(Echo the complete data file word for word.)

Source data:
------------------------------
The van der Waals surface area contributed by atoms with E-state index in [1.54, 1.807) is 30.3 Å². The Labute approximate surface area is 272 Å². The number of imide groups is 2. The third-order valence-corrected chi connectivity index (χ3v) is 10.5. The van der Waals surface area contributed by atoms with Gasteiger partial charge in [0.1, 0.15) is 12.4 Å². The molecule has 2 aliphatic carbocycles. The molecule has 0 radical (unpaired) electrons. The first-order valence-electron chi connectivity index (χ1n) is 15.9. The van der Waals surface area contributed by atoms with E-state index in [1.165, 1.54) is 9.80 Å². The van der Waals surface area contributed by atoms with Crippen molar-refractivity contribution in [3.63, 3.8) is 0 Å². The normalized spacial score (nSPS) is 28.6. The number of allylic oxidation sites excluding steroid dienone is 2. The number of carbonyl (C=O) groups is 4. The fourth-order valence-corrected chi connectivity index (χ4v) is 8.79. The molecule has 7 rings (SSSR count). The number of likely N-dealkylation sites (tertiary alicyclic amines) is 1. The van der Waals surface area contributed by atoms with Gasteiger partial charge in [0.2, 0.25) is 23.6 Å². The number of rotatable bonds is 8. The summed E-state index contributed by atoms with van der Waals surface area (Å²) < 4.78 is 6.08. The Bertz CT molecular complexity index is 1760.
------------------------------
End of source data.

The van der Waals surface area contributed by atoms with E-state index in [1.54, 1.807) is 30.3 Å². The Labute approximate surface area is 272 Å². The number of imide groups is 2. The third-order valence-corrected chi connectivity index (χ3v) is 10.5. The van der Waals surface area contributed by atoms with Gasteiger partial charge in [0.1, 0.15) is 12.4 Å². The molecule has 2 aliphatic carbocycles. The molecule has 0 radical (unpaired) electrons. The first-order valence-electron chi connectivity index (χ1n) is 15.9. The van der Waals surface area contributed by atoms with E-state index in [1.165, 1.54) is 9.80 Å². The van der Waals surface area contributed by atoms with Crippen molar-refractivity contribution in [3.63, 3.8) is 0 Å². The normalized spacial score (nSPS) is 28.6. The number of allylic oxidation sites excluding steroid dienone is 2. The number of carbonyl (C=O) groups is 4. The fourth-order valence-corrected chi connectivity index (χ4v) is 8.79. The molecule has 7 rings (SSSR count). The number of likely N-dealkylation sites (tertiary alicyclic amines) is 1. The van der Waals surface area contributed by atoms with Gasteiger partial charge in [0.2, 0.25) is 23.6 Å². The number of rotatable bonds is 8. The summed E-state index contributed by atoms with van der Waals surface area (Å²) < 4.78 is 6.08. The Bertz CT molecular complexity index is 1760.